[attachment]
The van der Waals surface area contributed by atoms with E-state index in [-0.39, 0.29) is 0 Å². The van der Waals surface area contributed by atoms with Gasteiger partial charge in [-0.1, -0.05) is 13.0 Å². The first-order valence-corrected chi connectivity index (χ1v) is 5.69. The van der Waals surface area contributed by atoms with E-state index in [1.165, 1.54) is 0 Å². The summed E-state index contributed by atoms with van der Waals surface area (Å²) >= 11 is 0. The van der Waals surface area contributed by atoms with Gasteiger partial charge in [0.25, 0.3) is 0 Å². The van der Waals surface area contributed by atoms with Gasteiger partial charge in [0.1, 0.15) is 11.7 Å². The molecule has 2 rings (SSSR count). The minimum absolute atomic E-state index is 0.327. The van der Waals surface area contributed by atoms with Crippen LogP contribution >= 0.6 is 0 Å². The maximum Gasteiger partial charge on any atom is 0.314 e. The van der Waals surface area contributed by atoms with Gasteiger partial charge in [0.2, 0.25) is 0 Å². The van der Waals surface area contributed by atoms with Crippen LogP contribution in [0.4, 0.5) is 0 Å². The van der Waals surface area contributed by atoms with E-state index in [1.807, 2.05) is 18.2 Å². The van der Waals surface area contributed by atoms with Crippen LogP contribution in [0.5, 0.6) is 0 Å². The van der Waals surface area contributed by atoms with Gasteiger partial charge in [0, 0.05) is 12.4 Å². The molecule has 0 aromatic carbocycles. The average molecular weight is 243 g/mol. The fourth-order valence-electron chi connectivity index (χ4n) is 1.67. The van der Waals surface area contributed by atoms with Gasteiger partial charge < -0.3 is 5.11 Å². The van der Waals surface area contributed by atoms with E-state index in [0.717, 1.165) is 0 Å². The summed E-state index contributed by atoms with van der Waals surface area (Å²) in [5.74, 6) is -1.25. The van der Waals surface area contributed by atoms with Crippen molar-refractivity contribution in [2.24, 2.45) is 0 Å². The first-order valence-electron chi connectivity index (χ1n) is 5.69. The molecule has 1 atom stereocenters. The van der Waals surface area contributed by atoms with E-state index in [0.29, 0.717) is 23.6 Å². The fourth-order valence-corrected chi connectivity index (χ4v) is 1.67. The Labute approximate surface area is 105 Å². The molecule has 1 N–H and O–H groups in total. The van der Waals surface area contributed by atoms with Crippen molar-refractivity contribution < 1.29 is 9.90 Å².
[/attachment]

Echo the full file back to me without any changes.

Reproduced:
The van der Waals surface area contributed by atoms with E-state index in [-0.39, 0.29) is 0 Å². The van der Waals surface area contributed by atoms with Gasteiger partial charge in [-0.1, -0.05) is 13.0 Å². The first-order valence-corrected chi connectivity index (χ1v) is 5.69. The van der Waals surface area contributed by atoms with E-state index in [1.165, 1.54) is 0 Å². The summed E-state index contributed by atoms with van der Waals surface area (Å²) >= 11 is 0. The van der Waals surface area contributed by atoms with Gasteiger partial charge in [0.25, 0.3) is 0 Å². The van der Waals surface area contributed by atoms with Gasteiger partial charge in [0.1, 0.15) is 11.7 Å². The molecule has 2 rings (SSSR count). The minimum absolute atomic E-state index is 0.327. The van der Waals surface area contributed by atoms with Crippen LogP contribution >= 0.6 is 0 Å². The maximum Gasteiger partial charge on any atom is 0.314 e. The van der Waals surface area contributed by atoms with Gasteiger partial charge in [0.2, 0.25) is 0 Å². The van der Waals surface area contributed by atoms with Crippen LogP contribution in [0.4, 0.5) is 0 Å². The van der Waals surface area contributed by atoms with E-state index in [1.807, 2.05) is 18.2 Å². The van der Waals surface area contributed by atoms with Crippen LogP contribution in [0.5, 0.6) is 0 Å². The van der Waals surface area contributed by atoms with Gasteiger partial charge in [0, 0.05) is 12.4 Å². The molecule has 0 aromatic carbocycles. The average molecular weight is 243 g/mol. The fourth-order valence-electron chi connectivity index (χ4n) is 1.67. The van der Waals surface area contributed by atoms with Gasteiger partial charge < -0.3 is 5.11 Å². The van der Waals surface area contributed by atoms with E-state index in [0.717, 1.165) is 0 Å². The summed E-state index contributed by atoms with van der Waals surface area (Å²) in [5.74, 6) is -1.25. The van der Waals surface area contributed by atoms with Crippen molar-refractivity contribution in [2.24, 2.45) is 0 Å². The first-order valence-electron chi connectivity index (χ1n) is 5.69. The molecule has 1 atom stereocenters. The van der Waals surface area contributed by atoms with E-state index in [0.29, 0.717) is 23.6 Å². The fourth-order valence-corrected chi connectivity index (χ4v) is 1.67. The Labute approximate surface area is 105 Å². The molecule has 1 N–H and O–H groups in total. The van der Waals surface area contributed by atoms with Crippen molar-refractivity contribution < 1.29 is 9.90 Å².